Lauren Weisberger at Politics & Prose Bookstore and Coffeehouse (Photo by Erica Moody)

WL: We know Miranda Priestly from “The Devil Wears Prada” was modeled after Vogue editor-in-chief Anna Wintour. Did a real-life person inspire any character in this book?
WL: I used real tennis players in the book. That was a fun thing for me to do, intersperse fictional characters with actual players, but it’s not based on any one person.

WL: What’s your writing process like? Do you plot out a book before you write it?
LW: I do. I know there’s usually going to be a happy ending, so that’s not a big surprise. But I tend to do a very rough chapter outline, maybe sketch out 20 chapters and write a few sentences about each one. I don’t stick to it like the word of law. It usually takes me about a year to write a book.

WL: Do you write with a specific audience in mind?
LW: I tend to picture my audience as people that I meet on book tour. So you go out, once every two years for me, and meet the people who read your books and that’s kind of the best part for me. I guess I’m envisioning those readers when I’m writing.

WL: You’ve said that you love how “The Devil Wears Prada” film turned out. Were you involved with the filming at all?
LW: Not officially, but unofficially I was. They were really great about welcoming me on set. I was there all the time. I went to Paris with them for those scenes, and to the Venice Film Festival, and you know they were shooting in New York and I live there, so I could hop on the set whenever I wanted. It was great. It was really fun.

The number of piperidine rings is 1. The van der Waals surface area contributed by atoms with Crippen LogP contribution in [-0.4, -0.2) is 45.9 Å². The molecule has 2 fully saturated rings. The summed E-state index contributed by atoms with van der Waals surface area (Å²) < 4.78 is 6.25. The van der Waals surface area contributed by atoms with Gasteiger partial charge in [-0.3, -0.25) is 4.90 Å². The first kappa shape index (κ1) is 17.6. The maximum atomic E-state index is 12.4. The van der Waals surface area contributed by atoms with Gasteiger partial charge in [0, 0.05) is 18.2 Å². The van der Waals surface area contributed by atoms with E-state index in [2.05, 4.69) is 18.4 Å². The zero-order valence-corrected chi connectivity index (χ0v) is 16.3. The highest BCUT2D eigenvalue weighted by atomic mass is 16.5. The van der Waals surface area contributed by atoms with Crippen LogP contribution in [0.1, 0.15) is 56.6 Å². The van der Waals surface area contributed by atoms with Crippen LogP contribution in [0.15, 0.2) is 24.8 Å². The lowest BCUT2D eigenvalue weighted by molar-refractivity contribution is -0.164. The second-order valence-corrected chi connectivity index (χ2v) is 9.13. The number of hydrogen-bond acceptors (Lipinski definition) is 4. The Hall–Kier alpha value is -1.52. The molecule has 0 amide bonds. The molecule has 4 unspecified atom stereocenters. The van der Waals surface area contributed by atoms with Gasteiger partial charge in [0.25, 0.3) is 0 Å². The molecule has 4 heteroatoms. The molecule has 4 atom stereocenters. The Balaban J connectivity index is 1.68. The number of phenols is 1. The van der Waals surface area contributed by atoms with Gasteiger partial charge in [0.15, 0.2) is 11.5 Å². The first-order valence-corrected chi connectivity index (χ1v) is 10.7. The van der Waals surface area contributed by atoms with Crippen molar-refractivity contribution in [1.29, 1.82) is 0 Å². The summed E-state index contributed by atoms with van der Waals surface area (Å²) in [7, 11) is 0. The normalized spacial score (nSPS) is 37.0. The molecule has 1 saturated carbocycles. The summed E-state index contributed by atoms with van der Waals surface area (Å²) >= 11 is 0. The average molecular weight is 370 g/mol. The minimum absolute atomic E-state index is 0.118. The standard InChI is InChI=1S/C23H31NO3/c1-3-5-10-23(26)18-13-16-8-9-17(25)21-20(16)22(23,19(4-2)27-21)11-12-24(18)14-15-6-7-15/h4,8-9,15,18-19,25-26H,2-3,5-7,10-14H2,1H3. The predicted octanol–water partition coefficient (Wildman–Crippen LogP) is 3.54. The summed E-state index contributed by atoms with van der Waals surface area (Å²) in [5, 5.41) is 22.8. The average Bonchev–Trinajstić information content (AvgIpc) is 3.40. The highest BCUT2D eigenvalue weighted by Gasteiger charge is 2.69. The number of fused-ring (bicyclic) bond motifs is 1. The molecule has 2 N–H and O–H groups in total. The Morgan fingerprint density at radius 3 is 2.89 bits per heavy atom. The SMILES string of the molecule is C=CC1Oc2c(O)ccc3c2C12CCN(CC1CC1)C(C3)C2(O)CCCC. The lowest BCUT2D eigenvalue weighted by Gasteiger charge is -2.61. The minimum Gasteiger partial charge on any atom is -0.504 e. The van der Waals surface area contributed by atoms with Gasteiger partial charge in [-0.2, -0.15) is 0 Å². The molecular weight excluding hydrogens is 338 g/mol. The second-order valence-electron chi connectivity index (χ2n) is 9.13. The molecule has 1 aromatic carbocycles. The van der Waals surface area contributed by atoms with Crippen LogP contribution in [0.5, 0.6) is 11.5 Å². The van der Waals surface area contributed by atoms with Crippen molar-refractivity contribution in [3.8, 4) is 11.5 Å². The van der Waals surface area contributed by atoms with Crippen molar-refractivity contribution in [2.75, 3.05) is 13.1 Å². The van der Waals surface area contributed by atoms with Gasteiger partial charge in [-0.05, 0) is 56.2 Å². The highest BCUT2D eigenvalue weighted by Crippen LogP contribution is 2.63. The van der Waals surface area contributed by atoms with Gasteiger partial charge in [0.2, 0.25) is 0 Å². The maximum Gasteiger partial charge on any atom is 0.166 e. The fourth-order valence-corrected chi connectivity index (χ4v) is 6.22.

WL: You obviously write a lot from personal experience. Have you ever thought about writing a memoir?
LW: No, I love having the permission to make things up. That’s hard to beat. I’m also not someone who particularly loves sharing personal information.

WL: Did you ever mind the “chick lit” label?
LW: I probably should but I don’t. I don’t care what anyone calls it. I’ve had so many young women come up to me and say, “I don’t read. I’m not a reader. I don’t like books or I never read a book before and I read yours and now I’m going to try another one” and that, to me, is amazing. Call it whatever you want, if it gets people reading and they enjoy it and it’s good escapism, I‘m very happy with that.

WL: What do you find most challenging about writing?
LW: I find it very challenging to stay disciplined really far ahead of a deadline. I was the person in college who was writing a paper the night before, and you can’t do that with a book. I use the Freedom app a lot; it shuts down your internet. It’s creepy but really helpful. It invades your computer and you can’t override it, but it’s effective. Otherwise, I surf all day. It’s been challenging post-kids too. I have two little kids at home and that’s been a new thing to figure out, although that’s also been good, too. It’s very regimented. There’s no more writing at two in the morning if I feel like it. Those days are over.

WL: What’s the best book you read recently?
LW: The book I’m reading now, “Before the Fall” by Noah Hawley. It’s really good.

WL: What do you like to do when you’re in DC?
LW: I’m not here very often, but  I did an internship in college here. I worked at the PR firm Ketchum and I lived in the Foggy Bottom area in a GW dorm. I loved it. I asked to drive down Embassy Row earlier today. I know you guys take it for granted, but it’s incredible. All of that different architecture on the same street and the security and the fact that it’s all spies, I just love it.